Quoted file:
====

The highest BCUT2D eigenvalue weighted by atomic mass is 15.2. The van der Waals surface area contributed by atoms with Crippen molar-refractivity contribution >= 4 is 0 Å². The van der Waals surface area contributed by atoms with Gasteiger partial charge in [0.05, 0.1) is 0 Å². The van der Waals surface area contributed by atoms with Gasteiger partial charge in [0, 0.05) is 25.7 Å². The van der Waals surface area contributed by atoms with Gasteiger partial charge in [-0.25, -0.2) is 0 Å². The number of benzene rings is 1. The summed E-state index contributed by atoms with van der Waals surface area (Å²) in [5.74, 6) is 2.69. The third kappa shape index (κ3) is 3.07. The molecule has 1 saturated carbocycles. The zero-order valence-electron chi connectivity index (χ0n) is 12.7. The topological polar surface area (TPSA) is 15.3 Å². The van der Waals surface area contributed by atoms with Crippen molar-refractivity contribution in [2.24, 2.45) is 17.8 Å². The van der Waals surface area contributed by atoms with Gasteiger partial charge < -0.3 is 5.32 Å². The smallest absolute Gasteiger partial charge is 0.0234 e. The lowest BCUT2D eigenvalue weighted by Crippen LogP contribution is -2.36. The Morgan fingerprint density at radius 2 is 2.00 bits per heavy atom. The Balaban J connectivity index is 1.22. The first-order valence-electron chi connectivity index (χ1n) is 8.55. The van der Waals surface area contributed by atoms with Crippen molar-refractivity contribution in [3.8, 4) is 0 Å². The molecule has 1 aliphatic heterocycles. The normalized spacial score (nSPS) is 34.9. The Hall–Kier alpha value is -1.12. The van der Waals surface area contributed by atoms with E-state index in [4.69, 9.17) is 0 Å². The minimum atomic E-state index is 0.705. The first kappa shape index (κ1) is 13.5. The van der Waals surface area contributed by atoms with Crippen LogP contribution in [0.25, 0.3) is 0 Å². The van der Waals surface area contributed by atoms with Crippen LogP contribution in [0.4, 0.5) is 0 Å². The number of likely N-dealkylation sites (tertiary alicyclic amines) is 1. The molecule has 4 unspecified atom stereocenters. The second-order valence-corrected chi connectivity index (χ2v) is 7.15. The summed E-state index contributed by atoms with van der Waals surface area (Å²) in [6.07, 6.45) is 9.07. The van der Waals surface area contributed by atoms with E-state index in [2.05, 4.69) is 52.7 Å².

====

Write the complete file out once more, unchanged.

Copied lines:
The highest BCUT2D eigenvalue weighted by atomic mass is 15.2. The van der Waals surface area contributed by atoms with Crippen molar-refractivity contribution >= 4 is 0 Å². The van der Waals surface area contributed by atoms with Gasteiger partial charge in [0.05, 0.1) is 0 Å². The van der Waals surface area contributed by atoms with Gasteiger partial charge in [0, 0.05) is 25.7 Å². The van der Waals surface area contributed by atoms with Gasteiger partial charge in [-0.25, -0.2) is 0 Å². The number of benzene rings is 1. The summed E-state index contributed by atoms with van der Waals surface area (Å²) in [5.74, 6) is 2.69. The third kappa shape index (κ3) is 3.07. The molecule has 1 saturated carbocycles. The zero-order valence-electron chi connectivity index (χ0n) is 12.7. The topological polar surface area (TPSA) is 15.3 Å². The van der Waals surface area contributed by atoms with Crippen molar-refractivity contribution in [2.24, 2.45) is 17.8 Å². The van der Waals surface area contributed by atoms with Gasteiger partial charge < -0.3 is 5.32 Å². The smallest absolute Gasteiger partial charge is 0.0234 e. The lowest BCUT2D eigenvalue weighted by Crippen LogP contribution is -2.36. The Morgan fingerprint density at radius 2 is 2.00 bits per heavy atom. The Balaban J connectivity index is 1.22. The first-order valence-electron chi connectivity index (χ1n) is 8.55. The van der Waals surface area contributed by atoms with Crippen molar-refractivity contribution in [3.8, 4) is 0 Å². The molecule has 1 aliphatic heterocycles. The normalized spacial score (nSPS) is 34.9. The Hall–Kier alpha value is -1.12. The van der Waals surface area contributed by atoms with E-state index in [4.69, 9.17) is 0 Å². The minimum atomic E-state index is 0.705. The first kappa shape index (κ1) is 13.5. The van der Waals surface area contributed by atoms with Crippen LogP contribution in [0.25, 0.3) is 0 Å². The van der Waals surface area contributed by atoms with Crippen LogP contribution in [0.4, 0.5) is 0 Å². The number of likely N-dealkylation sites (tertiary alicyclic amines) is 1. The molecule has 4 unspecified atom stereocenters. The second-order valence-corrected chi connectivity index (χ2v) is 7.15. The summed E-state index contributed by atoms with van der Waals surface area (Å²) in [6.07, 6.45) is 9.07. The van der Waals surface area contributed by atoms with E-state index in [2.05, 4.69) is 52.7 Å².